Caleb gently fingered an odd-shaped piece of Grandpa’s green winter coat. In his imagination, it still smelled of smoke from the campfires Grandpa used to build on his hunting trips. Last fall, when Caleb turned seven, he was allowed to go with Grandpa and Pa and James to hunt for food for the winter. Rubbing the green wool against his cheek now reminded Caleb of Grandpa and his stories around the campfire. He was glad that his mother had saved the old coat. Caleb watched her fit a piece of it into the patchwork quilt top.
“Who are you making the quilt for, Ma?” Caleb asked.
As soon as the quilt top was finished, Pa and James set up the heavy wooden frames. Dorcas helped Ma tack the backing of the quilt to the frames. It was a piece of coarse homespun cloth Aunt Polly had made—a bright strawberry red that made Caleb think of summer. Ma and Dorcas pinned the thick wool batting to the cloth. Finally they spread out the patchwork top and stretched it over the batting.
Caleb stood back and gazed at the quilt top. It was a wonderful kaleidoscope of patches, all sizes and shapes, fitted together with neat little stitches. In the center, Ma had sewn a square of brown wool cut from Caleb’s shirt. He knew what came next: a quilting bee!
Aunt Polly and several ladies from neighboring homesteads gathered to help Ma sew the three layers of the quilt together. Sitting around the frame, the ladies chatted as they worked their needles up and down through the layers of fabric. Caleb and his friend Willy crawled under the quilt and watched the thread make a fine white trail all across the red backing.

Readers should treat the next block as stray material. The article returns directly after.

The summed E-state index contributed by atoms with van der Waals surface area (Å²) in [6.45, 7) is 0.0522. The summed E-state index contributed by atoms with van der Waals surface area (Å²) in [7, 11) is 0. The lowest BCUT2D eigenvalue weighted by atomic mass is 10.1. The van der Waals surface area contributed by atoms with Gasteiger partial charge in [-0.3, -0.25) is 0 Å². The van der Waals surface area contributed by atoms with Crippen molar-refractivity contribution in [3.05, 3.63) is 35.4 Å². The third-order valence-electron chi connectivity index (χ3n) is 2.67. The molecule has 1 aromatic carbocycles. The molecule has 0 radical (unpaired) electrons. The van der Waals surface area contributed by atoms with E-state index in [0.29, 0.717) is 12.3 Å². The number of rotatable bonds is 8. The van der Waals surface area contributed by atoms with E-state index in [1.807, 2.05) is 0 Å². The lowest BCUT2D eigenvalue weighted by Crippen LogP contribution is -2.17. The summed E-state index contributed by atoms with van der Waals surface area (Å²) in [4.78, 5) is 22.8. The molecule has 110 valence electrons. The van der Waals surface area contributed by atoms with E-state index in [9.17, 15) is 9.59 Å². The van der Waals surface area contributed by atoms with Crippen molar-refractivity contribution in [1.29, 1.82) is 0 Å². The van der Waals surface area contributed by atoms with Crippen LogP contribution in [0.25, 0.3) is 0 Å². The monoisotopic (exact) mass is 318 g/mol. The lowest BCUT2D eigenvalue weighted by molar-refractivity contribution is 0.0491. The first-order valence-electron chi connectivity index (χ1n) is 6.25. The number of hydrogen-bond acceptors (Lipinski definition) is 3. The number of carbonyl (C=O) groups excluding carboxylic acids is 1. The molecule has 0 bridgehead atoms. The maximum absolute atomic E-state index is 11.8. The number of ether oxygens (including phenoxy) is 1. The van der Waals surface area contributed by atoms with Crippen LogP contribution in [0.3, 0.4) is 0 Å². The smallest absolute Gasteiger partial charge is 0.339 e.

Every time a needle ran out, the boys rushed to thread it. By the end of the day, when the sewing was done, Caleb and Willy had each earned a shiny penny for keeping the ladies’ needles threaded.
It was almost dark when Willy and his mother and the other women rode off for home. Then, with Pa’s help, Ma carefully removed the quilt from the frames. “Tomorrow I’ll bind the edges,” she said.
When Caleb scurried down from the loft the next morning, Ma was already sitting in her rocking chair, with the quilt overflowing her lap. Caleb settled on the floor next to Dorcas, who, like Ma, was folding under the edges of the backing and the top and stitching them neatly together.
“Can I help?” Caleb asked.
Ma smiled at him as she patiently worked her fine little stitches. “How about your chores, Caleb?”
Caleb went outside to help James stack the wood Pa had cut. As he worked, the boy thought about the quilt. Its large and small patches of red, blue, and green, some plain, some fancy, reminded him of Grandpa, Ma and Pa, James and Dorcas, Aunt Polly, and all the neighbors. He thought of his own brown wool square in the center. “We will need every patch,” Ma had told him.
That night when Caleb climbed up to his bedroom loft, Ma was waiting to tuck him in bed under the new quilt. “I told you I was making this quilt for someone special,” she said, kissing him good night.
Caleb wrapped himself in the quilt with its comfortable old patches and smiled.